The 2015 Industrial Marketing Trends results are in and here are the top three challenges that marketers face: increased competition, limited marketing resources, and generating enough high-quality leads for sales. This is a formidable trio of marketing challenges, but we know industrial marketers are pretty formidable themselves. You can overcome these challenges. Here’s how.

Increased Competition
For the first time, increased competition rose to the top of the list of what’s making life difficult for industrial marketers. It’s easy to understand why. The digital era and its multitude of channels has largely leveled the playing field for competitors. Engineers and technical professionals now have at their disposal more resources than ever to discover information and research purchases, making it harder for marketers to be highly visible and to differentiate their company, products and services.

Carefully evaluate your online marketing mix. Are you spending on the right channels—the ones that your target audience uses most often for work-related purposes? Putting significant focus on one area (your website, for example) will limit your exposure and visibility. The key is to diversify your spending.

The top digital resources for engineers and technical professionals are search engines, online catalogs and supplier websites, according to the 2015 Digital Media Use in the Industrial Sector survey. E-newsletters and webinars are also popular sources of information. Online communities have seen a significant growth among younger engineers, with 39 percent now using them.

You should also evaluate how you position and talk about your company in your marketing. Are you saying the same things that others are saying? Or have you found a niche that plays to your strengths and differentiates your company from competitors? You have unique attributes—your task is to identify and promote them.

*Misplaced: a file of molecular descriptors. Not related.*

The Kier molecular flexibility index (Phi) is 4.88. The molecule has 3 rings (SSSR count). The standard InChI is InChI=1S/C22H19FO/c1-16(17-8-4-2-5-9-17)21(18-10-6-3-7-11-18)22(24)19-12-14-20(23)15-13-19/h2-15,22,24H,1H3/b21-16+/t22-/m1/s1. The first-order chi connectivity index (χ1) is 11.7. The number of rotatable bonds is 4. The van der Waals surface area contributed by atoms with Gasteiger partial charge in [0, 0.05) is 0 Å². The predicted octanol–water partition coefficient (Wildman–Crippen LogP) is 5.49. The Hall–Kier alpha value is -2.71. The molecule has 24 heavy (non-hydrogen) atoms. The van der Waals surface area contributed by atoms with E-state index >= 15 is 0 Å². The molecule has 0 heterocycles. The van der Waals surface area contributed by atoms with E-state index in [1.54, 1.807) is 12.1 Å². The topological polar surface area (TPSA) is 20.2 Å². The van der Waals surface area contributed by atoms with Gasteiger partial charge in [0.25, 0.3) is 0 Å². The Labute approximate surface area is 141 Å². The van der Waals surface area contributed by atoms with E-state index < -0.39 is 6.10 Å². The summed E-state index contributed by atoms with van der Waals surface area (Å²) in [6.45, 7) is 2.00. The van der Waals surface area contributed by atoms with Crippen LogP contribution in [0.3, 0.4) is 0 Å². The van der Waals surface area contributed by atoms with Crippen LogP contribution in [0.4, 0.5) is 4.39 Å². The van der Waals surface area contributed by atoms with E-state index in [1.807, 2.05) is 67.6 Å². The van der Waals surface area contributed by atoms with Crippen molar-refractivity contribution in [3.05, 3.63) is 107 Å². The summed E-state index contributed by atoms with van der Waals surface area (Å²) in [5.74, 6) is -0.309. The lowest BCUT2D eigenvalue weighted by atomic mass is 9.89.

Limited Marketing Resources
Let’s face it: scarcity is the nature of marketing. There is never enough budget, and never enough people, to do everything you want to do. Which means you have hard decisions to make about where to allocate your marketing efforts.

See above about spending on those channels your customers and prospects use most often. But also, look for ways in which the total impact of your marketing can be greater than the sum of its parts. The key here is to have an integrated marketing plan. Don’t just purchase a banner ad on a website; invest in a campaign that increases your visibility across a network of targeted industrial sites. Don’t simply get listed on an online directory; take the next step and drive traffic to your listing through other marketing efforts, or put your entire catalog online.

With 2016 quickly approaching, now is a good time to speak to your media partners about how you can get better results given your budget and marketing objectives. They can help you put together an integrated plan that makes optimal use of the resources you have.

Another way to make the most of your resources is to make your content work harder for you. Most industrial marketers are engaged in content marketing, and by carefully planning your content efforts in advance, you can save time and money. For example, a white paper can be re-purposed into a webinar, article or series of blog posts. A customer testimonial can become a video, a press release and a downloadable case study. Re-purpose your content and plan campaigns around promoting the content.

Generating Enough High-Quality Leads
“Marketing, please stop! We have all the qualified leads we can handle!” How many industrial marketers have heard that complaint from their sales team? None. Ever. Although sales people might tell you to stop handing over lousy leads. Year over year, generating enough high quality leads for sales appears near the top of industrial marketers’ list of challenges. You can change that.

Invest in marketing channels your target audience uses frequently, but that also generate valuable engagement opportunities for you. You should focus your efforts on the quality of leads rather than quantity, because that’s what sales people will appreciate.

Another important variable in measuring the worth of a contact or inquiry is its timeliness. Engagement opportunities coming to you in real time, as they are generated, are more likely to convert to a sale than those weeks or even just days old.

In addition, you should have lead nurturing program in place to cultivate those leads that are not yet ready for your sales team. Working this group with a drip campaign of regular touches through email communications and tracking their behavior can help you move them toward qualified and being sales-ready.

Leave a Reply